It’s In the Cards: The Fruits of Cleanliness
H. Scott Wolfe
I was lounging about the house the other day, eagerly anticipating the arrival of the folks from Publisher’s Clearing House, with their clusters of gaily-colored balloons and the giant cashier’s check which would financially allow me to lounge about somewhere else. When they (for some reason) did not arrive, I was compelled to invent some other means of occupying my precious time. So I decided, in order to beat the seasonal rush, to do some “spring cleaning” in December.
After renting a steam shovel and two dump trucks, I vigorously attacked one of my desk drawers. While the sundry arachnids scattered to other unseen places, I began to excavate the various strata with pick and gad. At approximately the seven-inch level, I unearthed a yellow envelope, which I had deposited there during some remote geological period. Printed upon it were the words: “Nichols Drug Store, Next to Post Offices, Charles Town, West Va. - Harpers Ferry, West Va.,” along with a promise to “give the Sick the best possible service.”
Within the envelope I discovered seven colorized postcards, all relating to John Brown and Harpers Ferry, one of them hand-dated to February of 1911. It suddenly dawned upon me that this collection had been presented to me by that very Virginia friend and devoted Brownophobe whom I mentioned in my prior posting. Apparently terrified that his next-door neighbors would accuse him of being an abolitionist, he quickly removed the postcards from his premises by giving them to a resident of the Free States (i.e. yours truly).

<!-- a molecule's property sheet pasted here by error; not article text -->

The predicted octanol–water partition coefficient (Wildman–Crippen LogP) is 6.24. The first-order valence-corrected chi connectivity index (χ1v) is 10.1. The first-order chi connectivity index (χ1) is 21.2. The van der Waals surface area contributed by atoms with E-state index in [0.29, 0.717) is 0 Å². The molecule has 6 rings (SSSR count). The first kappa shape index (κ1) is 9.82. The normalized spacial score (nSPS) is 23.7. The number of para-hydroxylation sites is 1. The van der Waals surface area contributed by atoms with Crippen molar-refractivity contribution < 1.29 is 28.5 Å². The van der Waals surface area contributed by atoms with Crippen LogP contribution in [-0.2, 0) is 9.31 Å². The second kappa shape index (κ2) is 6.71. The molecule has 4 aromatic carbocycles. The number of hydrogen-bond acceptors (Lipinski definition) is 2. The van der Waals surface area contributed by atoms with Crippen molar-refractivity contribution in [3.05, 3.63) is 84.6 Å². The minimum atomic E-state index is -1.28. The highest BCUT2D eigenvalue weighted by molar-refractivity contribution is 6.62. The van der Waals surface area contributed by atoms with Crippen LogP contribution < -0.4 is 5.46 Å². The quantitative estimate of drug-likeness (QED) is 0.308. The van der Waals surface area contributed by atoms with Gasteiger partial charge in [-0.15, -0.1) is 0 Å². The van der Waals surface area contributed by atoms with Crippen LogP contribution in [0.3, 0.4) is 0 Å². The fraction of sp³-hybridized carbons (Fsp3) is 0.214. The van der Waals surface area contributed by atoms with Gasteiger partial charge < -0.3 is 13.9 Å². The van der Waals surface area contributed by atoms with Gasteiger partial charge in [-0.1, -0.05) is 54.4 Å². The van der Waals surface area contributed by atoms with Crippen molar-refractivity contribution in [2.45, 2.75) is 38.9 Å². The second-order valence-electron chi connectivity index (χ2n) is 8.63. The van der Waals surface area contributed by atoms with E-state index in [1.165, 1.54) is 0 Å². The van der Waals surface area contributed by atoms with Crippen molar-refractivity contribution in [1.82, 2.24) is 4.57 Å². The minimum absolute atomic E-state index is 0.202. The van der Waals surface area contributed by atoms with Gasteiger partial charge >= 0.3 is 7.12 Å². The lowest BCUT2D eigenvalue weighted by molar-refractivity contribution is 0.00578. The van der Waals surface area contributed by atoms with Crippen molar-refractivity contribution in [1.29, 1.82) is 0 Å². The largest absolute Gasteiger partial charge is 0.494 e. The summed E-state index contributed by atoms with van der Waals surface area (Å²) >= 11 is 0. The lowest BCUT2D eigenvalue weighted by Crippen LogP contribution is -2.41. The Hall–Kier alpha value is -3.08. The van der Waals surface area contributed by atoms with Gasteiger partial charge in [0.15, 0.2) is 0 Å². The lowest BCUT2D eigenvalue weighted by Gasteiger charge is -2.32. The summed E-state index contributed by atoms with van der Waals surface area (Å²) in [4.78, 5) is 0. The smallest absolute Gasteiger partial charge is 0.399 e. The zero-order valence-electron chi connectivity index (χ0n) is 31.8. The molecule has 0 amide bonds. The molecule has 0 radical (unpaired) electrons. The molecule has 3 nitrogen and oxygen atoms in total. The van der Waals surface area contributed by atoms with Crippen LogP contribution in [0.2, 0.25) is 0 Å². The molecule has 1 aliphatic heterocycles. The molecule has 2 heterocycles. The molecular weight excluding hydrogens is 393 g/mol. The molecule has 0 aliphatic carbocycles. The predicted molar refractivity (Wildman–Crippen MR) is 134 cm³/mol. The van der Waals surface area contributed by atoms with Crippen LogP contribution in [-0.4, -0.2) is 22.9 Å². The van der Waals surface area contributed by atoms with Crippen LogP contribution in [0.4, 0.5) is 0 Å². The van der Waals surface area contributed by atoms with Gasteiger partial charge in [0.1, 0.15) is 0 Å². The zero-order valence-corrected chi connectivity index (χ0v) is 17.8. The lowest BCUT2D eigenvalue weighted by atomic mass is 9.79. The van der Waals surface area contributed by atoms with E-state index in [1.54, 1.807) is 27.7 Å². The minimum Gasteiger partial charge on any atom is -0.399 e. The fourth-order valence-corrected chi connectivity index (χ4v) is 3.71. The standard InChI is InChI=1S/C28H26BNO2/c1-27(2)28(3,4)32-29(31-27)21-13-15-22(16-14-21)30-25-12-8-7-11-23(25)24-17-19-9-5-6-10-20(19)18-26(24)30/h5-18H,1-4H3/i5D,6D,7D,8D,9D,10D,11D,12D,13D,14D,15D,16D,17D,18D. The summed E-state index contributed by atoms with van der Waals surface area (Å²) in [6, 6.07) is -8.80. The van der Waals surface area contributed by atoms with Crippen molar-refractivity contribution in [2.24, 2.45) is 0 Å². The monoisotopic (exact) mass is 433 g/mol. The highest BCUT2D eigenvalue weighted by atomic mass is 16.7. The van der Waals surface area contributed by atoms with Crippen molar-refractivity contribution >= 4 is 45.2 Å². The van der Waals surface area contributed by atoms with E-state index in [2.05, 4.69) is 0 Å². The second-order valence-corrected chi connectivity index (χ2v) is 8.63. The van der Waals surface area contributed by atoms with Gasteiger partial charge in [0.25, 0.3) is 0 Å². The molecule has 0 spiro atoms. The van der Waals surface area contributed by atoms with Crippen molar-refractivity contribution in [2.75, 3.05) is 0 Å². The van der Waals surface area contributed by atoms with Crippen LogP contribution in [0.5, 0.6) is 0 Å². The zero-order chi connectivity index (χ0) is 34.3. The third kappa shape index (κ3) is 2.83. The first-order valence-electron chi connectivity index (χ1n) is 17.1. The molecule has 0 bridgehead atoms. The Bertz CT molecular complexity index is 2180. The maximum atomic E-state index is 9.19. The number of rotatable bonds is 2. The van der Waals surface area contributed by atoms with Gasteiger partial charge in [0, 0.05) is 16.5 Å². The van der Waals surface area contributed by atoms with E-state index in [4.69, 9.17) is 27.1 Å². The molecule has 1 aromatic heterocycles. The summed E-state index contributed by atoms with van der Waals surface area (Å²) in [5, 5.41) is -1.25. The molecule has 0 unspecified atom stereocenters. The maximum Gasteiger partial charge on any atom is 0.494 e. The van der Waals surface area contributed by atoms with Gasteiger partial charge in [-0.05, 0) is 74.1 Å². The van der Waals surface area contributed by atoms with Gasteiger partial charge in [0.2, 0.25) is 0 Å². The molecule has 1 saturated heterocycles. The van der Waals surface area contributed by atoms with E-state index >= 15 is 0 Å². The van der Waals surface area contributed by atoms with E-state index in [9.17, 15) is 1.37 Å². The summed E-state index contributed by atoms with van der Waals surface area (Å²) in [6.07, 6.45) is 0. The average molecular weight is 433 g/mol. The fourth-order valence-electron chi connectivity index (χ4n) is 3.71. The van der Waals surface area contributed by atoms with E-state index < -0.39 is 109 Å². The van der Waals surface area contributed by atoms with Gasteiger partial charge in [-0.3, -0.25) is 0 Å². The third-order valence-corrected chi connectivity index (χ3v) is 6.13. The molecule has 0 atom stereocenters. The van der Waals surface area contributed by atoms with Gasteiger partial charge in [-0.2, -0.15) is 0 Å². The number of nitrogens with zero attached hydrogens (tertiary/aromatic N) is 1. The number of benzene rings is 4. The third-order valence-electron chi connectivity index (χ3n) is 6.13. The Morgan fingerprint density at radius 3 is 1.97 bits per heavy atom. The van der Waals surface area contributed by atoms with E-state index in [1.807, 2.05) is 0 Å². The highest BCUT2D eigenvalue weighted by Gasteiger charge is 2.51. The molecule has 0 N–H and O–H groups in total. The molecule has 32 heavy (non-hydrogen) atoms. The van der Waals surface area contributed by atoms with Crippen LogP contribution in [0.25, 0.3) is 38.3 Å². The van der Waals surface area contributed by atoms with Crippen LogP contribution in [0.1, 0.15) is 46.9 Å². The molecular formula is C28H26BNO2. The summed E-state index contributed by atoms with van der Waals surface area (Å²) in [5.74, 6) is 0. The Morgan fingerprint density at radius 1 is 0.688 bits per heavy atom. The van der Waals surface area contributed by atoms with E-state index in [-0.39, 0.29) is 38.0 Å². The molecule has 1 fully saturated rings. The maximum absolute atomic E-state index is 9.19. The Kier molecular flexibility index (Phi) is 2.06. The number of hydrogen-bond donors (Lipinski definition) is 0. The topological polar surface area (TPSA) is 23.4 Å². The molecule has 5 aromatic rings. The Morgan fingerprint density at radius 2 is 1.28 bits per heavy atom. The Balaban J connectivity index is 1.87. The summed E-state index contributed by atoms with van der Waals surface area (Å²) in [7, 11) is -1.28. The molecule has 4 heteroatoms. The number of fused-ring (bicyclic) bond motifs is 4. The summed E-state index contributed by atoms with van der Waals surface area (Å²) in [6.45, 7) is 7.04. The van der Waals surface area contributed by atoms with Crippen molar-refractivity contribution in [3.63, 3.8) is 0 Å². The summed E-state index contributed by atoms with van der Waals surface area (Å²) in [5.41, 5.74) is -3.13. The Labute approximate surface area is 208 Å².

I spoke to my friend just the other day...(He is presently sampling every barbeque joint in the State of North Carolina.)...and I am sure that he would not oppose sharing these images with the readers of this blog. As a frequent visitor at Harpers Ferry, I personally find them of great interest as “period pieces” of the days before the creation of the present-day National Historic Site.
The images therefore follow:
One: “John Brown’s Fort, Harpers Ferry, W. Va.”
Two: “Shenandoah Street, Harpers Ferry, W. Va.”
Three: “Looking Toward the Gap from Jefferson Rock, Harpers Ferry, W. Va.” With the additional inscription on the verso: “The view shown commands one of the most awe-inspiring scenes one ever beheld. Thomas Jefferson, standing on Jefferson Rock, said: ‘This view is worth a trip across the Atlantic.’”
Four: “John Brown’s Monument and War Tablet, Harpers Ferry, W. Va.” With the additional inscription on the verso: “The John Brown Monument, erected by the B. & O. R.R., marks the spot where the fort stood during the Brown Raid. The war tablets give a complete history of the Civil War as was fought around Harpers Ferry.”
Five: “John Brown’s Fort, Harpers Ferry, W. Va.” With the additional inscription on the verso: “John Brown’s Fort, now located on the Storer College Campus, is used as a library and museum. It was in this building that Brown and his followers took refuge after his attack on Harpers Ferry, October 16, 1859, and remained there until compelled to surrender to the U.S. Marines under the command of Lt. Robert E. Lee.”
Six: “St. Peter’s Catholic Church, Harpers Ferry, W. Va.”
Seven: “Jefferson Rock, Harpers Ferry, W. Va.” With the additional inscription on the verso: “Jefferson Rock is named in honor of Thomas Jefferson. It was on this rock that Jefferson wrote and completed his ‘Notes on Virginia,’ and an extract from the same says: ‘A view from this point is worth a trip across the Atlantic.’”
Now there may be some stretchers in those captions, e.g. Tom Jefferson writing his book on the rock. But what would a John Brown article be without a few stretchers? That’s what keeps our beloved blogmaster meaningfully employed!